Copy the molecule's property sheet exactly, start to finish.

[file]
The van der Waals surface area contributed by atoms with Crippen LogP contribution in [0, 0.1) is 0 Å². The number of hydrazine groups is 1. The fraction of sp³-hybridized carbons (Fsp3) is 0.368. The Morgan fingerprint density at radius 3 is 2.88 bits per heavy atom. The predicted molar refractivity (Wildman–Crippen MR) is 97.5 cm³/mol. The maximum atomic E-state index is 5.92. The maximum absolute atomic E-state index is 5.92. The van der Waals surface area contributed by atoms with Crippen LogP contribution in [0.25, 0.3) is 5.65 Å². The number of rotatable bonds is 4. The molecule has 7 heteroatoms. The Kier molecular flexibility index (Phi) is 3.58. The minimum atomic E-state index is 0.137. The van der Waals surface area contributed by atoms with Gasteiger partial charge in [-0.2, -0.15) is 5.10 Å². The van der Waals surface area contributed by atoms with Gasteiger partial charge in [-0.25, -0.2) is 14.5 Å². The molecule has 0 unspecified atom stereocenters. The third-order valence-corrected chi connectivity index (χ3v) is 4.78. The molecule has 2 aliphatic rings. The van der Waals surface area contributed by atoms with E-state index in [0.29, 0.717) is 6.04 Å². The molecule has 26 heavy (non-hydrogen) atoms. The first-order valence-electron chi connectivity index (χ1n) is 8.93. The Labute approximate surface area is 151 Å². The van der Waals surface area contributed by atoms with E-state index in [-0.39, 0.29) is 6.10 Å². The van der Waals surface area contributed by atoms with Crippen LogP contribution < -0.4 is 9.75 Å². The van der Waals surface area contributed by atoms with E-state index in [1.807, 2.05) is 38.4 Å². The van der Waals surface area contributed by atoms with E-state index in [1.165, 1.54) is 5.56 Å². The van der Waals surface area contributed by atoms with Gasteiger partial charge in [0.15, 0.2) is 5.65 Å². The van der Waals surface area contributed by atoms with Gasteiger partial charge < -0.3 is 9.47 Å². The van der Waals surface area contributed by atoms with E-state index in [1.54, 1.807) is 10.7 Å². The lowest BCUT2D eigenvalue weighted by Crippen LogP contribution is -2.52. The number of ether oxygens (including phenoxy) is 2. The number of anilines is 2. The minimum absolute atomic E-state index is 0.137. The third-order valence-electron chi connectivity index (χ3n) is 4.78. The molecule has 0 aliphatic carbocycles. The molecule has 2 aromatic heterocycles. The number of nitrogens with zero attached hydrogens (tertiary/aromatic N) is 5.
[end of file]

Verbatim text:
The van der Waals surface area contributed by atoms with Crippen LogP contribution in [0, 0.1) is 0 Å². The number of hydrazine groups is 1. The fraction of sp³-hybridized carbons (Fsp3) is 0.368. The Morgan fingerprint density at radius 3 is 2.88 bits per heavy atom. The predicted molar refractivity (Wildman–Crippen MR) is 97.5 cm³/mol. The maximum atomic E-state index is 5.92. The maximum absolute atomic E-state index is 5.92. The van der Waals surface area contributed by atoms with Crippen LogP contribution in [0.25, 0.3) is 5.65 Å². The number of rotatable bonds is 4. The molecule has 7 heteroatoms. The Kier molecular flexibility index (Phi) is 3.58. The minimum atomic E-state index is 0.137. The van der Waals surface area contributed by atoms with Gasteiger partial charge in [-0.2, -0.15) is 5.10 Å². The van der Waals surface area contributed by atoms with Gasteiger partial charge in [-0.25, -0.2) is 14.5 Å². The molecule has 0 unspecified atom stereocenters. The third-order valence-corrected chi connectivity index (χ3v) is 4.78. The molecule has 2 aliphatic rings. The van der Waals surface area contributed by atoms with E-state index in [0.29, 0.717) is 6.04 Å². The molecule has 26 heavy (non-hydrogen) atoms. The first-order valence-electron chi connectivity index (χ1n) is 8.93. The Labute approximate surface area is 151 Å². The van der Waals surface area contributed by atoms with E-state index in [-0.39, 0.29) is 6.10 Å². The van der Waals surface area contributed by atoms with Crippen LogP contribution < -0.4 is 9.75 Å². The van der Waals surface area contributed by atoms with E-state index in [1.807, 2.05) is 38.4 Å². The van der Waals surface area contributed by atoms with E-state index in [1.165, 1.54) is 5.56 Å². The van der Waals surface area contributed by atoms with Gasteiger partial charge in [0.15, 0.2) is 5.65 Å². The van der Waals surface area contributed by atoms with Gasteiger partial charge < -0.3 is 9.47 Å². The van der Waals surface area contributed by atoms with E-state index in [1.54, 1.807) is 10.7 Å². The lowest BCUT2D eigenvalue weighted by Crippen LogP contribution is -2.52. The number of ether oxygens (including phenoxy) is 2. The number of anilines is 2. The minimum absolute atomic E-state index is 0.137. The third-order valence-electron chi connectivity index (χ3n) is 4.78. The molecule has 0 aliphatic carbocycles. The molecule has 2 aromatic heterocycles. The number of nitrogens with zero attached hydrogens (tertiary/aromatic N) is 5.